Labour expert says teachers would lose differentiated pay case at IDT
Labour relations expert, Dr Orville Taylor, believes teachers are unlikely to be victorious if they challenge any government decision to provide better salaries to their math and science-based colleagues.
Last week, Education Minister, Ronald Thwaites, stirred controversy after disclosing that the government is considering paying science and math teachers more than their colleagues, to keep them in Jamaica.
Dr Taylor says the best argument for implementing differentiated payment is arguing that such a system supports the national interest.
And he says using that argument, it is unlikely that the Industrial Disputes Tribunal will rule against the government.
The university lecturer says it would not be a breach of labour agreements if the government gives one category of workers more without taking away benefits from others.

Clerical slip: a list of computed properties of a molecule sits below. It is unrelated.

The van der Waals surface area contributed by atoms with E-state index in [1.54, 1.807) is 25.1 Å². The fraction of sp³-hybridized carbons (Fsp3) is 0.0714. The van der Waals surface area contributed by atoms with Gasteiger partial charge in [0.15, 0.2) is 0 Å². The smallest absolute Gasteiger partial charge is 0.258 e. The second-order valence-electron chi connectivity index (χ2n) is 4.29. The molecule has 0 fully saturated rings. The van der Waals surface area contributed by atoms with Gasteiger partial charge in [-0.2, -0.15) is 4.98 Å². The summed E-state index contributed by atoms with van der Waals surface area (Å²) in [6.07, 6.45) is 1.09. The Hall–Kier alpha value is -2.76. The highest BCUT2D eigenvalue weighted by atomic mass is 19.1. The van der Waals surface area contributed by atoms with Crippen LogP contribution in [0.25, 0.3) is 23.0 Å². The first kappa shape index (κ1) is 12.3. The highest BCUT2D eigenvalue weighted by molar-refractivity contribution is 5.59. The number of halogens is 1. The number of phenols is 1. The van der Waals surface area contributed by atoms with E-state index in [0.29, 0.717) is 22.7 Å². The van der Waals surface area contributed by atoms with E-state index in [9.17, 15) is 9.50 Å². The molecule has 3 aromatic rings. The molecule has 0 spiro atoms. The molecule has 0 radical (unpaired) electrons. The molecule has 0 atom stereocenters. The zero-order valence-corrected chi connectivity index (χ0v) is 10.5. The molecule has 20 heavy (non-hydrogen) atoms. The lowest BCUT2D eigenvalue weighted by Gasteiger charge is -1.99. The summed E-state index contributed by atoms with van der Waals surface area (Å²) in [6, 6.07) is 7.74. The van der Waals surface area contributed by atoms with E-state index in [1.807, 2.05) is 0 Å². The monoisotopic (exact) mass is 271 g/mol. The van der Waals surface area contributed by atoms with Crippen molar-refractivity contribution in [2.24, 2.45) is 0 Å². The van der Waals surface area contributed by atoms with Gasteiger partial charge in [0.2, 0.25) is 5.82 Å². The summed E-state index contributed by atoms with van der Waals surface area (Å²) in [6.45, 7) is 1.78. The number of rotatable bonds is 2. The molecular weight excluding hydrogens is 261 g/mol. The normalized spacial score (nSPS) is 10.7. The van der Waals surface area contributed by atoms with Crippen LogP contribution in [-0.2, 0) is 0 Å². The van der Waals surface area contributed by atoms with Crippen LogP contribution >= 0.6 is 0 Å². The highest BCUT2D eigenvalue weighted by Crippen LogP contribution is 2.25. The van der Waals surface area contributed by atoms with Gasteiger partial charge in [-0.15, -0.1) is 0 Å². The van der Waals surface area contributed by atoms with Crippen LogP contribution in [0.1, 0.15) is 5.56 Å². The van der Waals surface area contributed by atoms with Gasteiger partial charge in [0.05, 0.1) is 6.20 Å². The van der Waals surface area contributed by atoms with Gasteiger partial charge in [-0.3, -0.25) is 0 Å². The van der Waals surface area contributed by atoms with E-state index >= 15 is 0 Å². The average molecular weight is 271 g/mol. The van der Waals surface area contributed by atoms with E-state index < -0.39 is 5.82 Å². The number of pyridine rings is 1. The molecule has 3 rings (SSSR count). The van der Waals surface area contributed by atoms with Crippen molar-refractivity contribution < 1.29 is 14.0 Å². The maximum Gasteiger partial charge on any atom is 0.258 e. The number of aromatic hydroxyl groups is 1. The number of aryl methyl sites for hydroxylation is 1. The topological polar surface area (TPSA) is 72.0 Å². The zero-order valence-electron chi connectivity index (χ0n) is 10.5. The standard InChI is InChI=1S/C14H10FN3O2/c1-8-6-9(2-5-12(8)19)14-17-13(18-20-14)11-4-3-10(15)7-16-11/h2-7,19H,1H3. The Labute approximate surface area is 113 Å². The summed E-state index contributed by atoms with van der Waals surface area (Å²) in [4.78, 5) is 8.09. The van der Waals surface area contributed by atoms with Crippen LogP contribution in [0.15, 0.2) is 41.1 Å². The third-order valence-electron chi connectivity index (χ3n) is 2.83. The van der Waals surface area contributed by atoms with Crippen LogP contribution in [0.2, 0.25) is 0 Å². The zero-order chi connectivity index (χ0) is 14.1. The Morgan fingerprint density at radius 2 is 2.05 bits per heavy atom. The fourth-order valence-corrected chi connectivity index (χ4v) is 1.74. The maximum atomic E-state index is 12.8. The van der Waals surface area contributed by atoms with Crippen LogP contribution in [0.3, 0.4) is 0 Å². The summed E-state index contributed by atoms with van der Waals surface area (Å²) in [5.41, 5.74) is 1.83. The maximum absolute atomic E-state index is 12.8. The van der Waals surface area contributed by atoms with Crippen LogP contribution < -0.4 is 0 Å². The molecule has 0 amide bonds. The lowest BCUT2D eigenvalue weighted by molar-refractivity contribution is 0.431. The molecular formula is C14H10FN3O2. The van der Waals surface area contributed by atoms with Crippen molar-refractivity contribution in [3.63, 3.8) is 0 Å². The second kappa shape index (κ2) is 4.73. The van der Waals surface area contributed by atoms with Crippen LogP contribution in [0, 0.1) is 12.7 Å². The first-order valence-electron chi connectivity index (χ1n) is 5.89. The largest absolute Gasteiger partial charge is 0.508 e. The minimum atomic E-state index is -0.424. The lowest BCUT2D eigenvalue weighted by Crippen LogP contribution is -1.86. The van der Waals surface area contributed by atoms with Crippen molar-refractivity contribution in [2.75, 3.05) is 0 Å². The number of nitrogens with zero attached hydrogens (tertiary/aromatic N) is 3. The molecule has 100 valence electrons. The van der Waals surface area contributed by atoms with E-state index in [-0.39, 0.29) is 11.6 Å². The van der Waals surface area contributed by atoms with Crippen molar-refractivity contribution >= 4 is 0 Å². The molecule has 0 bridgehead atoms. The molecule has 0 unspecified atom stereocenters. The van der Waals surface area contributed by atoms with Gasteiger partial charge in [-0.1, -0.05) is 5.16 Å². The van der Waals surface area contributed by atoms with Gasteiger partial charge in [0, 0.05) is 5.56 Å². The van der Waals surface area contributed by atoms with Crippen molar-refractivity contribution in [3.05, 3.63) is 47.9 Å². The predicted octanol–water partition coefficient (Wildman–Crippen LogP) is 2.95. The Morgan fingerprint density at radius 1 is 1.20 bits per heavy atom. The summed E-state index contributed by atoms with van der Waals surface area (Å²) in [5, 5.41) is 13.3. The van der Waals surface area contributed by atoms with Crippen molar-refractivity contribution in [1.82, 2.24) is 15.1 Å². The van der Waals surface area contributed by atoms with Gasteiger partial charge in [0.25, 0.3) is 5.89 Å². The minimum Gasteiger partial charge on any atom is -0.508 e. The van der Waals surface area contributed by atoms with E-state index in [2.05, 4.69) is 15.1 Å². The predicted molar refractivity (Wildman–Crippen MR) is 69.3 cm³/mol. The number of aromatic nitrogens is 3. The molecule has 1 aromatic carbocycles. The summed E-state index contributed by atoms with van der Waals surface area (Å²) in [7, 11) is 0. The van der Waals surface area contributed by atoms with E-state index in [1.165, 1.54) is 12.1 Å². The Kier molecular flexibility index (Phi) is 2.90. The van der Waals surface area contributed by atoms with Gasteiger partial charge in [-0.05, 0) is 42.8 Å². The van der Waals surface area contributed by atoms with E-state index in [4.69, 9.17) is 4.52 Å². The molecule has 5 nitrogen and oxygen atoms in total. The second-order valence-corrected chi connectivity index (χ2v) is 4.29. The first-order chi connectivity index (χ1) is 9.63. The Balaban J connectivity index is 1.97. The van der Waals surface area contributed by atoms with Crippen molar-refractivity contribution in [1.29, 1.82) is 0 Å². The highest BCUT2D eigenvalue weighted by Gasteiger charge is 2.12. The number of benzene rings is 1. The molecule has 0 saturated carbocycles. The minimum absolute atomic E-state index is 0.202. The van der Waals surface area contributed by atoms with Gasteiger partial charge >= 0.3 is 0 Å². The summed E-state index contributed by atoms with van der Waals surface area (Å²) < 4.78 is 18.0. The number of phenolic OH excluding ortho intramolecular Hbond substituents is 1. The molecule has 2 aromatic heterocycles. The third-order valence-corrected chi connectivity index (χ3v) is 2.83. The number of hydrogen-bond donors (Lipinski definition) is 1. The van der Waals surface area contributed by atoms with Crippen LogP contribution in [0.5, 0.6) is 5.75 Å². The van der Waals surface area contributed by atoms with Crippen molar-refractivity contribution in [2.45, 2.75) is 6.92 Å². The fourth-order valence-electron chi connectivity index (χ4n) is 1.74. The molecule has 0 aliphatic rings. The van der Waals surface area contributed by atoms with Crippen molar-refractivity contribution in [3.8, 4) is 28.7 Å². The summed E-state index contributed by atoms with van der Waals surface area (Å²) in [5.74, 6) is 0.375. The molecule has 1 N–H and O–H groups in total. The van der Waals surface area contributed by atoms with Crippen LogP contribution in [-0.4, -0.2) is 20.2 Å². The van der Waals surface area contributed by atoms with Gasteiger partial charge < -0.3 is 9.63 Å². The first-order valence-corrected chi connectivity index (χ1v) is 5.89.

Meanwhile, Dr Taylor says a similar payment system exists at the University of the West Indies, where some lecturers in the medical field are paid more than their colleagues in other subject areas with similar levels of education.
He says this may be as a result of the relative scarcity of qualified lecturers in the medical category, a similar situation faced by the government regarding math and science teachers.
The Jamaica Teachers' Association has declared that it is against any move to pay a select group of teachers more than the rest, although it acknowledges that science and math teachers are being lured overseas.